- reduction in habitat quality, such as deterioration of vegetation
- increasing the risk of fire on heathland from accidents or arson
- the effect of increased waste if the proposal increases public access
The promoter will have to verify if he needs a wildlife permit for these activities.
Avoidance, mitigation and compensation measures
To avoid possible effects on reptiles, the developers could redesign the proposal to:
- altering landscaping and not landscaping areas used by reptiles
- change the pace of work
- change working methods
Mitigation and compensation measures could include:
- use temporary and secure reptile fencing to prevent reptiles from moving into dangerous areas
- encourage movement by making habitats unsuitable, for example by cutting vegetation in stages during the active season
- create links with other habitats
- create a new habitat
- improvement of existing habitat
If there is no reasonable alternative habitat nearby, the proposal could include capturing reptiles and moving them to another location, called a translocation. The new habitat must be able to support reptiles. The proposal should include evidence that the translocation would benefit reptile conservation. Translocation should be considered as a last resort.
In case of transfer of reptiles, the proposal requires a receiving site:
- close to the development site, and in the same PLA if possible
- that is at least the same size as the habitat that will be lost, and larger if the habitat lost is of high quality
- which will perform the same function as the habitat to be lost, for example it has hibernation characteristics
- with habitat similar to the area that will be lost, including water bodies
- which does not currently support the same species, but can be improved to make it suitable
- that will be protected from future development and managed over the long term
The proposal could introduce a small number of reptiles to an area with an existing population if the habitat is improved to support the increase in numbers. He must allow enough time for new habitats to become suitable for reptiles before capturing them.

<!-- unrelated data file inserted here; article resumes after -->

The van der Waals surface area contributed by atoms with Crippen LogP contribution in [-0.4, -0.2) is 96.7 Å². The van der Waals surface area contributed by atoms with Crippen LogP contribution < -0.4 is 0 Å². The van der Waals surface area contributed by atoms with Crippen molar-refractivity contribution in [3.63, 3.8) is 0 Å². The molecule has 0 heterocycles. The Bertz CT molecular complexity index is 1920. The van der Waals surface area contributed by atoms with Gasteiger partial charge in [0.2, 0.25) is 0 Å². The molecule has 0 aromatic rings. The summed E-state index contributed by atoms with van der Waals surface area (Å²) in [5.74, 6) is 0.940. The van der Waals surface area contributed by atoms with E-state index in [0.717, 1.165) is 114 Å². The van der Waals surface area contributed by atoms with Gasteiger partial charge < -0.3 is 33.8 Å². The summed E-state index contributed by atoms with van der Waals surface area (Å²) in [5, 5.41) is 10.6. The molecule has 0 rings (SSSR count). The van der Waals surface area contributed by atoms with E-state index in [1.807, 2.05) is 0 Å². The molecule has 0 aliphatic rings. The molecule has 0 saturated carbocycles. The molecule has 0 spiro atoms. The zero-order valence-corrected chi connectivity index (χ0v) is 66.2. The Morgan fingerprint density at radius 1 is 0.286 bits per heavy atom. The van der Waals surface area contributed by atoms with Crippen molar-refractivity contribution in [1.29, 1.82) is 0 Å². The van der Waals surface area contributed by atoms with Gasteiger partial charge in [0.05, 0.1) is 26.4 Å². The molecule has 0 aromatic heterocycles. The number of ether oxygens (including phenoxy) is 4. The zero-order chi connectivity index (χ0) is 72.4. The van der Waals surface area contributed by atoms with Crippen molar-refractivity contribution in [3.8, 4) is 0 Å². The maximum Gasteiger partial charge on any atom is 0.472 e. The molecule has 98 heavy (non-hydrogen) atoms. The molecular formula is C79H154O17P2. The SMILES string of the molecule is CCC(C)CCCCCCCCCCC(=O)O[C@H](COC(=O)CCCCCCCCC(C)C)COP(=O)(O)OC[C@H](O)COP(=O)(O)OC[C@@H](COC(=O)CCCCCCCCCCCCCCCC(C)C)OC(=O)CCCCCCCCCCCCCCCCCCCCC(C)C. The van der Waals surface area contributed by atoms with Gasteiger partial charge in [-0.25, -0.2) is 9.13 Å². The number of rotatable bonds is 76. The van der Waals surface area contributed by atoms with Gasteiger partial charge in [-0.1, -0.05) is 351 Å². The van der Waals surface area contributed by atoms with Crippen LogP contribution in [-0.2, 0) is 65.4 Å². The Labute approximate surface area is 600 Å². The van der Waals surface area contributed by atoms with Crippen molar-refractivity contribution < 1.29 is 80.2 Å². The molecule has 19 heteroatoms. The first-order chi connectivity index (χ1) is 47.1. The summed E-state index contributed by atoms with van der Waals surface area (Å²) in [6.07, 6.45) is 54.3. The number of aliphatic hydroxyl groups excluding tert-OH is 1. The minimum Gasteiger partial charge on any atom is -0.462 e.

For more information on mitigation plans and offsetting measures, see the Planner’s Guide to Protected Species and Development.
Planning and licensing terms
If the proposal is likely to affect a protected reptile, the proponent must apply for the appropriate wildlife permit.
Before you can grant a building permit, you must:
- ensure that any mitigation or offset conditions you impose do not conflict with the requirements of a mitigation license
- be sure that Natural England will issue a license
You do not need to consult Natural England on the wording or release of any conditions you place on a planning proposal. Natural England are unable to advise on this.
To meet your biodiversity duty, you must suggest ways for the developer to:
- create new or improved habitats at the development site
- achieve a net gain in biodiversity through good design, such as green roofs, street trees or sustainable drainage
Site management and monitoring
You should consider the need for site monitoring and management. These measurements will likely be required for licenses for sand lizards, smooth snakes or pool frogs. For the non-PES native reptiles, management and monitoring may be required if the species population is affected by development.
A site management and monitoring plan should aim to maintain a diverse vegetation structure. The plan should include controlling the growth of vegetation, including brush and ferns, by cutting, mowing or grazing. Other fern control methods include herbicide application, rolling or cutting.
The proponent may need to consider controlling the risk of fire and managing predators, such as house cats and pheasants.
Monitoring could include additional investigative work to verify that mitigation measures are working as intended, followed by remedial work if necessary.
The Reptile Management Handbook available on the Amphibian and Reptile Conservation Trust website provides more information on habitat management. This manual may not be accessible to assistive technologies.